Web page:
“My name is David, I am an addict.” As a student of Stephen Covey’s wide-ranging and deep thinking on personal, interpersonal and organisational leadership I have a nasty habit, perhaps that of an investigator, of seeking to research behind the books, insofar as I have obtained copies of all his pre-7 Habits writing and historical copies of his company’s training materials. (I have temporarily banned myself from E-Bay following two rather costly purchases. But my collection is huge.)
The beauty of doing this research in the discovery of nuggets that were lost in later works, and this week was no exception. It wasn’t necessarily a hugely new nugget, but it was a hitherto unseen (by me) use of a metaphor which I thought bore some respect. It related to his tenet that the Compass is more important than the Clock, and the idea that where we are going is far more important than how quickly we get there. It was this.
When you’re out walking and using a (non-digital!) compass, you will be familiar with how the needle jiggles about. In my newest acquisition (a 1998 Facilitator’s Manual) Covey reminded the reader that when this happens the unthinking yet practical and sensible course of action taken by any rambler is to stop, and just stand still. To settle and be still for a moment while the necessary data is read, and a decision made. To Pause and Plan.
All too often, people – in particular police people – who are buffeted by the ‘now’, and who are therefore living from moment to moment in a permanent crisis mode, spend their time putting plasters on problems just to get through to the next challenge. This seems, in the moment, to be the appropriate thing to do, but all too often it is self-defeating. It doesn’t address the stress, it creates it. Just as you think you’ve solved a problem its nature changes, or an unconsidered element jumps out and shouts ‘AHA! You missed me!’ The problem re-asserts itself, but now with an added ‘you’re an idiot’ sub-plot.
Applying the simple, the profound, the decidedly common sense approach of Pause and Plan allows the exponent to stop, to take the time needed to consider ALL the issues and potential solutions, and to make a plan based on all available data, without emotion or self-imposed pressure.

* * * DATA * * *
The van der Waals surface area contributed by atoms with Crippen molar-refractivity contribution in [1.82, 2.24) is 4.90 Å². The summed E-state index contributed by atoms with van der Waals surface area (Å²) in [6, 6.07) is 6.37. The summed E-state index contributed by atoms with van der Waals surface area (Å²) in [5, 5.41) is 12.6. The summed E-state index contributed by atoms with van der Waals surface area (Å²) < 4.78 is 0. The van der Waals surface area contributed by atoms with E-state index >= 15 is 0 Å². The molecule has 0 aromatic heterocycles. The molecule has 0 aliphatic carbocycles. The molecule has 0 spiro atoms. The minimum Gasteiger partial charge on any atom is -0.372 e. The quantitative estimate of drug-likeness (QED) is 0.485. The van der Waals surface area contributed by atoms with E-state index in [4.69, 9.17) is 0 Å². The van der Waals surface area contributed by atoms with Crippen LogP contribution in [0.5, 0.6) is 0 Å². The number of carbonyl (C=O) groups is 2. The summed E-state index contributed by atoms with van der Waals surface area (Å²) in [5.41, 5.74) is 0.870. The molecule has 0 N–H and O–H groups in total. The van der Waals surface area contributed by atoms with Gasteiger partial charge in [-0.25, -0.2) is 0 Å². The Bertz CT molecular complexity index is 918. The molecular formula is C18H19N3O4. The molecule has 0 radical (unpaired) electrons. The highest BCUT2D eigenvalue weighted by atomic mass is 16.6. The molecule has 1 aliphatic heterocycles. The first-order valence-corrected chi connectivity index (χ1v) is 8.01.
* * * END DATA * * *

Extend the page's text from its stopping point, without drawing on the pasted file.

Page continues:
And the Pause and Plan approach doesn’t just apply to this moment, the day’s challenges, the big project – it applies to your whole career, in fact your whole life. In my book Police Time Management I go into greater depth of the life plan idea but, for now, try this.
Plan your week. Look at all your appointments and projects for the next week using the Weekly Planner Page found HERE – I suggest the Landscape version. List the tasks you need to complete that you believe you must or should do, the ones which are truly important. That will include looking at appointments and considering things you need to plan in their respect, too. Once you have that overview of your week, focus as much of your effort as you can on making it come to pass. (If you have no appointments but a plethora of tasks, plan those tasks into the week as appointments, if you can.)
If you are challenged by events during that week, remember the motto – Pause and Plan. What is happening, what can you do about it, when do you need to do it, who can you ask to help you do it, what do you need to get it done. Only after the Pause, only after the Plan, should you start to act on what you decided.
Paus and Plan works for your life, your home, your career, your week, your day – and in the moment.